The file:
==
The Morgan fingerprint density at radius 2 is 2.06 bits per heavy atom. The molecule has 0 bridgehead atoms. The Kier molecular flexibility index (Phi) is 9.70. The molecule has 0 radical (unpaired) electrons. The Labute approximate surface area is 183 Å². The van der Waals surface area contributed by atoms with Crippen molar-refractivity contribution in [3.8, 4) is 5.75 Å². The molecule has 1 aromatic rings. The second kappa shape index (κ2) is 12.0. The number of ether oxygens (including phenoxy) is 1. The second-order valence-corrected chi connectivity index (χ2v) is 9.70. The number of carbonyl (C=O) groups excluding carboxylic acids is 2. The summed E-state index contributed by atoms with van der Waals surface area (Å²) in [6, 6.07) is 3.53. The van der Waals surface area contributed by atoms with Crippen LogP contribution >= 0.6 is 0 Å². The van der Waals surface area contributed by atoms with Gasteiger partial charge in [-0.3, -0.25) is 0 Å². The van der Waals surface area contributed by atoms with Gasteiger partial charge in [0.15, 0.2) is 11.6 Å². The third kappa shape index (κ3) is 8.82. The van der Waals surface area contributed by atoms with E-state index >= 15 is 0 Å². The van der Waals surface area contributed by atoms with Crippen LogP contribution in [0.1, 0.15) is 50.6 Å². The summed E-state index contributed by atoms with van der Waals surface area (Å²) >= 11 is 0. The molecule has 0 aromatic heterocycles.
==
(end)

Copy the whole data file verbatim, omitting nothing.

The Morgan fingerprint density at radius 2 is 2.06 bits per heavy atom. The molecule has 0 bridgehead atoms. The Kier molecular flexibility index (Phi) is 9.70. The molecule has 0 radical (unpaired) electrons. The Labute approximate surface area is 183 Å². The van der Waals surface area contributed by atoms with Crippen molar-refractivity contribution in [3.8, 4) is 5.75 Å². The molecule has 1 aromatic rings. The second kappa shape index (κ2) is 12.0. The number of ether oxygens (including phenoxy) is 1. The second-order valence-corrected chi connectivity index (χ2v) is 9.70. The number of carbonyl (C=O) groups excluding carboxylic acids is 2. The summed E-state index contributed by atoms with van der Waals surface area (Å²) in [6, 6.07) is 3.53. The van der Waals surface area contributed by atoms with Crippen LogP contribution >= 0.6 is 0 Å². The van der Waals surface area contributed by atoms with Gasteiger partial charge in [-0.3, -0.25) is 0 Å². The van der Waals surface area contributed by atoms with Gasteiger partial charge in [0.15, 0.2) is 11.6 Å². The third kappa shape index (κ3) is 8.82. The van der Waals surface area contributed by atoms with E-state index >= 15 is 0 Å². The van der Waals surface area contributed by atoms with Crippen LogP contribution in [0.1, 0.15) is 50.6 Å². The summed E-state index contributed by atoms with van der Waals surface area (Å²) >= 11 is 0. The molecule has 0 aromatic heterocycles.